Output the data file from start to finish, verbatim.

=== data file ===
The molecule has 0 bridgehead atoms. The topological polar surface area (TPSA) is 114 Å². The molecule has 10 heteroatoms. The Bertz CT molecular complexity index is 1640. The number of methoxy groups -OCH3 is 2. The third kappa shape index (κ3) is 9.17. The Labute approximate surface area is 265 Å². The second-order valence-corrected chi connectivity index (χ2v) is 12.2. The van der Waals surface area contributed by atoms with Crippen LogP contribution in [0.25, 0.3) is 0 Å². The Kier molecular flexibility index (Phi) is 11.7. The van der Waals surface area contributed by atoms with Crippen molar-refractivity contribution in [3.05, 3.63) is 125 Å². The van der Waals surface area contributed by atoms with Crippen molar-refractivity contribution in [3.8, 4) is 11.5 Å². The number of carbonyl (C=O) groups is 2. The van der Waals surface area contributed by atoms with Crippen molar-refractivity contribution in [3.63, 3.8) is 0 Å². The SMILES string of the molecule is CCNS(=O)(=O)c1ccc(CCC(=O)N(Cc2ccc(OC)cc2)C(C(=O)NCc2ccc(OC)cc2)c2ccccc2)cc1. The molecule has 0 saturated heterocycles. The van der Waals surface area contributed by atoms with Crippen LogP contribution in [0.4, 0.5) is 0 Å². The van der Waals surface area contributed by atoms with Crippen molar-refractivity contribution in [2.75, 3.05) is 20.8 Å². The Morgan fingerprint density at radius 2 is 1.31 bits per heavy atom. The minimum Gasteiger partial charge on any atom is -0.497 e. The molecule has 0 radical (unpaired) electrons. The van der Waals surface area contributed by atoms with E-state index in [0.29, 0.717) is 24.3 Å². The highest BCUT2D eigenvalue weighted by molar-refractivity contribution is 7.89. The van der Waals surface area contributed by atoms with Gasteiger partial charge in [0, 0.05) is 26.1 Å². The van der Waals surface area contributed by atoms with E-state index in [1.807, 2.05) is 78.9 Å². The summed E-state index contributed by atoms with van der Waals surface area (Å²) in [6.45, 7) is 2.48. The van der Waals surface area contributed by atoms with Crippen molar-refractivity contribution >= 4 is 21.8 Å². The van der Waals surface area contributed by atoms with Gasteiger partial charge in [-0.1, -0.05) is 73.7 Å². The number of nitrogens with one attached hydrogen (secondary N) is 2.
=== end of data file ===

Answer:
The molecule has 0 bridgehead atoms. The topological polar surface area (TPSA) is 114 Å². The molecule has 10 heteroatoms. The Bertz CT molecular complexity index is 1640. The number of methoxy groups -OCH3 is 2. The third kappa shape index (κ3) is 9.17. The Labute approximate surface area is 265 Å². The second-order valence-corrected chi connectivity index (χ2v) is 12.2. The van der Waals surface area contributed by atoms with Crippen LogP contribution in [0.25, 0.3) is 0 Å². The Kier molecular flexibility index (Phi) is 11.7. The van der Waals surface area contributed by atoms with Crippen molar-refractivity contribution in [3.05, 3.63) is 125 Å². The van der Waals surface area contributed by atoms with Crippen molar-refractivity contribution in [3.8, 4) is 11.5 Å². The number of carbonyl (C=O) groups is 2. The van der Waals surface area contributed by atoms with Crippen molar-refractivity contribution in [3.63, 3.8) is 0 Å². The SMILES string of the molecule is CCNS(=O)(=O)c1ccc(CCC(=O)N(Cc2ccc(OC)cc2)C(C(=O)NCc2ccc(OC)cc2)c2ccccc2)cc1. The molecule has 0 saturated heterocycles. The van der Waals surface area contributed by atoms with Crippen LogP contribution in [0.4, 0.5) is 0 Å². The van der Waals surface area contributed by atoms with Crippen molar-refractivity contribution in [2.75, 3.05) is 20.8 Å². The Morgan fingerprint density at radius 2 is 1.31 bits per heavy atom. The minimum Gasteiger partial charge on any atom is -0.497 e. The molecule has 0 radical (unpaired) electrons. The van der Waals surface area contributed by atoms with E-state index in [0.29, 0.717) is 24.3 Å². The highest BCUT2D eigenvalue weighted by molar-refractivity contribution is 7.89. The van der Waals surface area contributed by atoms with Gasteiger partial charge in [0, 0.05) is 26.1 Å². The van der Waals surface area contributed by atoms with E-state index in [1.807, 2.05) is 78.9 Å². The summed E-state index contributed by atoms with van der Waals surface area (Å²) in [6.45, 7) is 2.48. The van der Waals surface area contributed by atoms with Crippen molar-refractivity contribution >= 4 is 21.8 Å². The van der Waals surface area contributed by atoms with Gasteiger partial charge in [-0.1, -0.05) is 73.7 Å². The number of nitrogens with one attached hydrogen (secondary N) is 2.